Moving beyond big-screen video monitors, glitzy special effects and sets with sophisticated hydraulics, concerts are going high-tech in a whole new way. Take Fergie’s 20-city spring/summer tour.
Verizon Wireless, sponsor of the tour, set up a wireless ticketing operation so that concertgoers don’t show paper tickets but instead, flash a special bar code sent via picture message to their mobile phones to gain entry into performance venues. Inside, fans get a chance to dance and sing with Fergie in a music video aided by computer technology and a big screen; the short videos then get uploaded to their phones. Verizon also created opt-in promotions, post-concert text messages from Fergie, and offered downloads of video clips, songs and other content.
Verizon also launched Fergie-TV, a new channel on its VCast video-on-demand service that delivers style and relationship tips from the artist, as well as an interactive text service that allows fans to ask Fergie questions.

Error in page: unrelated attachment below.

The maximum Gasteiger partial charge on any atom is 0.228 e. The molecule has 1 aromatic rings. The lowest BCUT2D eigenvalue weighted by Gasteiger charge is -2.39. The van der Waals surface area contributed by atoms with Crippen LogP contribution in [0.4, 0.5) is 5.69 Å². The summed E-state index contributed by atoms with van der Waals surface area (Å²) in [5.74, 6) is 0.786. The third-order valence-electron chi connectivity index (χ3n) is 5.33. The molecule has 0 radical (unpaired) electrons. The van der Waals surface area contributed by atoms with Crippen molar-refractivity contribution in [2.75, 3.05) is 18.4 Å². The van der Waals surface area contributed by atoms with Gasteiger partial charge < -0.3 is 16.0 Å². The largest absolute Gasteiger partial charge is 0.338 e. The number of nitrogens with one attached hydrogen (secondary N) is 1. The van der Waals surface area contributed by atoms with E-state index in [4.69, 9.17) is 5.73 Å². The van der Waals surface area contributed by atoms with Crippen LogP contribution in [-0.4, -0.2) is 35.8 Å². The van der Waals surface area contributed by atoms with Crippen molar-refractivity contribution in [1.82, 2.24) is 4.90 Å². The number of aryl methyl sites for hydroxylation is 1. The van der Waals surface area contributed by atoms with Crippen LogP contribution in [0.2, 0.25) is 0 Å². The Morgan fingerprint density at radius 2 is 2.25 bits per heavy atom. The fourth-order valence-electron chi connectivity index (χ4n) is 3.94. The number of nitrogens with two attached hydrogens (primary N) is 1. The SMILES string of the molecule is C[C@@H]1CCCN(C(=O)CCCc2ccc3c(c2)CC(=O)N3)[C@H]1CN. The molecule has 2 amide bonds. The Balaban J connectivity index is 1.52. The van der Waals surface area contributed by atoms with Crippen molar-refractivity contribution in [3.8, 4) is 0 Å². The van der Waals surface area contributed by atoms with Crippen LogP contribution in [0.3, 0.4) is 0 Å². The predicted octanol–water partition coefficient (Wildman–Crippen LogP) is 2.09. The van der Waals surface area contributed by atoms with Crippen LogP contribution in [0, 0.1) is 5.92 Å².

But Fergie and Verizon aren’t the only wireless tech acts on the scene. This spring, emo rockers Fall Out Boy enabled fans to send text messages to screens on either side of the stage at a venue in Ohio. The result? A continuous crawl of mash notes, declarations of love for bassist Pete Wentz and the odd marriage proposal. On U2’s last tour, fans text-messaged support for anti-poverty initiatives — and their names popped up on huge video monitors.
Music fans going to the Virgin Festival in Baltimore on August 4-5, sponsored by Virgin Mobile, will receive updates via their mobile phones. Festival-goers will be able to share text messages and photos through so-called “picture-to-screen” technology.